It would appear that the recent decision by Warner Bros. to abandon the release of her near-completed film Batgirl was motivated entirely by boring old tax reasons, but what if there was something much more sinister at play? Such is the setup of Immortality, the latest investigative thriller from the creators of Her Story and Telling Lies, which had me sifting through an archive of FMV footage from three never-before-seen films in a bid to find out exactly why they never born. Despite some surprisingly superficial research tools, what followed was a very absorbing endeavor that started out as some kind of puzzle, but turned into the cinematic equivalent of a Magic Eye poster, and I found myself sat completely transfixed as each piece fell into place until suddenly Immortality’s true subject came into focus and its shocking greatest image was revealed.
Bridging the three unreleased films is Marissa Marcel (played by Manon Gage), a model-turned-actress who starred in each of the doomed productions and never worked again thereafter. She’s featured in the opening clip of Immortality through a guest spot in 1969 on a Johnny Carson-style talk show, charismatic and full of optimism for her big-screen debut, but from there , his ill-fated career is experienced as a jumble of out-of-sequence on-set takes, table reads, rehearsals, and 8mm home movies that span a 30-year period. Gage gives an absolutely electric performance in the lead role and I literally couldn’t take my eyes off her as I had to sift through almost 200 clips of her by the time Immortality’s approximately nine hour story had reached its end.
The images themselves are utterly believable, not only due to the era-specific film stocks and aspect ratios used, but also a host of smaller details – from archaic bullying between taken from a misogynistic director during the production of Ambrosio in 1968, to the perfectly cheesy turn-of-the-century pop performance in Two of Everything in 1999. There’s a rawness throughout that further reinforces that sense of authenticity, with actors struggling not to laugh at a naked corpse before the clack of a clapperboard signals a dramatic scene in a morgue, and stagehands stepping in to rig primitive special effects. Immortality almost convinced me that I was looking into a collection of lost clips from productions that actually existed – a feast of found footage that was just as easy to buy as the original Blair Witch Project – that made my efforts to piece together all together all the more determined.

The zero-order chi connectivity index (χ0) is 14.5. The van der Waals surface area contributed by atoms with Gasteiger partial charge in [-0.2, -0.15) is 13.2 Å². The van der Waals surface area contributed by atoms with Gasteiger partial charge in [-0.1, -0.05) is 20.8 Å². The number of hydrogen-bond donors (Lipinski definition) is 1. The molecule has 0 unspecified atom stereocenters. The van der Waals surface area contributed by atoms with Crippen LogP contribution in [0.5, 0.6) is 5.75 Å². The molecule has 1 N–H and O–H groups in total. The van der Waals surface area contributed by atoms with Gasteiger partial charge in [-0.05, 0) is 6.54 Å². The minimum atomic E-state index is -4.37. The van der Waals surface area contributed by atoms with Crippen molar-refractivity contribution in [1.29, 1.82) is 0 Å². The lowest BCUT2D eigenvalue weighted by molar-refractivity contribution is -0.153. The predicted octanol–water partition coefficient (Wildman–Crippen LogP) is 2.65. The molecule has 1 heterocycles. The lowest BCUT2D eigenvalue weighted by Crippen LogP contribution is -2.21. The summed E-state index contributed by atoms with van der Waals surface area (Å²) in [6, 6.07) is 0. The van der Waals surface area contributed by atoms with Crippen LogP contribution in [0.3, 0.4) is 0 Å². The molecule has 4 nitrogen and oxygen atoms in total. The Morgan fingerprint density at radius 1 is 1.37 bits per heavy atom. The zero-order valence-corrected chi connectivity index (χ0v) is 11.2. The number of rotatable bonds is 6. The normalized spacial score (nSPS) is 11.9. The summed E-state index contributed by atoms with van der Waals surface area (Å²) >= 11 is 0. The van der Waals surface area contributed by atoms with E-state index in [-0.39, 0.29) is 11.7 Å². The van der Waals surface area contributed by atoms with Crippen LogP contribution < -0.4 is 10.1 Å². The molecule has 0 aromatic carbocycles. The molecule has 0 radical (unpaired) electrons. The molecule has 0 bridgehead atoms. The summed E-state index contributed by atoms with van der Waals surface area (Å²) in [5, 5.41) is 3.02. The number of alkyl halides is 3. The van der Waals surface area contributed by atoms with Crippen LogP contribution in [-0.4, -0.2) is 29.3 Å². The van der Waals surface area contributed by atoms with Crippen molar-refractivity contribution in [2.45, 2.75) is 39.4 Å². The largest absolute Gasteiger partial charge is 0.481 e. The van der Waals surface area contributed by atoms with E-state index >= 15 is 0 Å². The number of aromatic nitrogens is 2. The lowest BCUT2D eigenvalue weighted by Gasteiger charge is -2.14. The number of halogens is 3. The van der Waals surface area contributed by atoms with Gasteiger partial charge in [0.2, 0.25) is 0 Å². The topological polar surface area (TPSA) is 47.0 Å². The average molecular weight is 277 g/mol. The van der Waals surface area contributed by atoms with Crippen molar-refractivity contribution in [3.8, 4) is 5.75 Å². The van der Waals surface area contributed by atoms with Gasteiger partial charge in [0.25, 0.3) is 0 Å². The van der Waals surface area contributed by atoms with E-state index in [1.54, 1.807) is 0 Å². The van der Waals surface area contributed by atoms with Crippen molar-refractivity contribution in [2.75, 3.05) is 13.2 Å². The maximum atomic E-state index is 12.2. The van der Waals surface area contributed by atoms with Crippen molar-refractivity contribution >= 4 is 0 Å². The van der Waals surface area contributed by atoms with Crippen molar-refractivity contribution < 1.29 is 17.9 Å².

In fact, navigating Immortality’s expanding catalog of clips involves a process that effectively combines the whirring mechanical playback of an old-school Moviola editing machine with the advanced AI-based frame matching of video engines. modern research. You can move forward and backward at varying speeds, instantly jump to either end of a reel, or even go frame by frame. Such fine control over playback is paramount, as to dig up new clips you have to hit pause and click on a face or prop to instantly jump to a corresponding instance in another sequence. I quickly found myself tumbling down rabbit holes and teleporting between time periods as I gradually reconstructed the plots of the three films and, more importantly, got a deeper insight into the relationships between the main actors across candid moments that unfolded after the director shouted “Cut.”